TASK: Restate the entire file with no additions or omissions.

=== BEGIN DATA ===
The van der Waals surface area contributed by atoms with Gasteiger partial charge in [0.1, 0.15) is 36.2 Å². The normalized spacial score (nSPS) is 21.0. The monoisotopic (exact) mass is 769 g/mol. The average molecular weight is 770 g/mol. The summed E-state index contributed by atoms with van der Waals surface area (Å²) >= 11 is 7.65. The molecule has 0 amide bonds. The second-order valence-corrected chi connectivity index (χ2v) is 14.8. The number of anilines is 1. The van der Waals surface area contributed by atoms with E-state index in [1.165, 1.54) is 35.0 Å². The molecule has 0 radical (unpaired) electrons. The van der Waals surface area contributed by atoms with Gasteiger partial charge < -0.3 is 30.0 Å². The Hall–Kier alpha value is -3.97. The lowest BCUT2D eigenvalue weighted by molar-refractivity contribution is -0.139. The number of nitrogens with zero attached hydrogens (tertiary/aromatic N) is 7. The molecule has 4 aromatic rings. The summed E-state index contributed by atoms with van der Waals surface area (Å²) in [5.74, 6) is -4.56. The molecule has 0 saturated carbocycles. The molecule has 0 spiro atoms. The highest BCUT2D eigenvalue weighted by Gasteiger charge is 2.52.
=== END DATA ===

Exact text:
The van der Waals surface area contributed by atoms with Gasteiger partial charge in [0.1, 0.15) is 36.2 Å². The normalized spacial score (nSPS) is 21.0. The monoisotopic (exact) mass is 769 g/mol. The average molecular weight is 770 g/mol. The summed E-state index contributed by atoms with van der Waals surface area (Å²) >= 11 is 7.65. The molecule has 0 amide bonds. The second-order valence-corrected chi connectivity index (χ2v) is 14.8. The number of anilines is 1. The van der Waals surface area contributed by atoms with E-state index in [1.165, 1.54) is 35.0 Å². The molecule has 0 radical (unpaired) electrons. The van der Waals surface area contributed by atoms with Gasteiger partial charge < -0.3 is 30.0 Å². The Hall–Kier alpha value is -3.97. The lowest BCUT2D eigenvalue weighted by molar-refractivity contribution is -0.139. The number of nitrogens with zero attached hydrogens (tertiary/aromatic N) is 7. The molecule has 4 aromatic rings. The summed E-state index contributed by atoms with van der Waals surface area (Å²) in [5.74, 6) is -4.56. The molecule has 0 saturated carbocycles. The molecule has 0 spiro atoms. The highest BCUT2D eigenvalue weighted by Gasteiger charge is 2.52.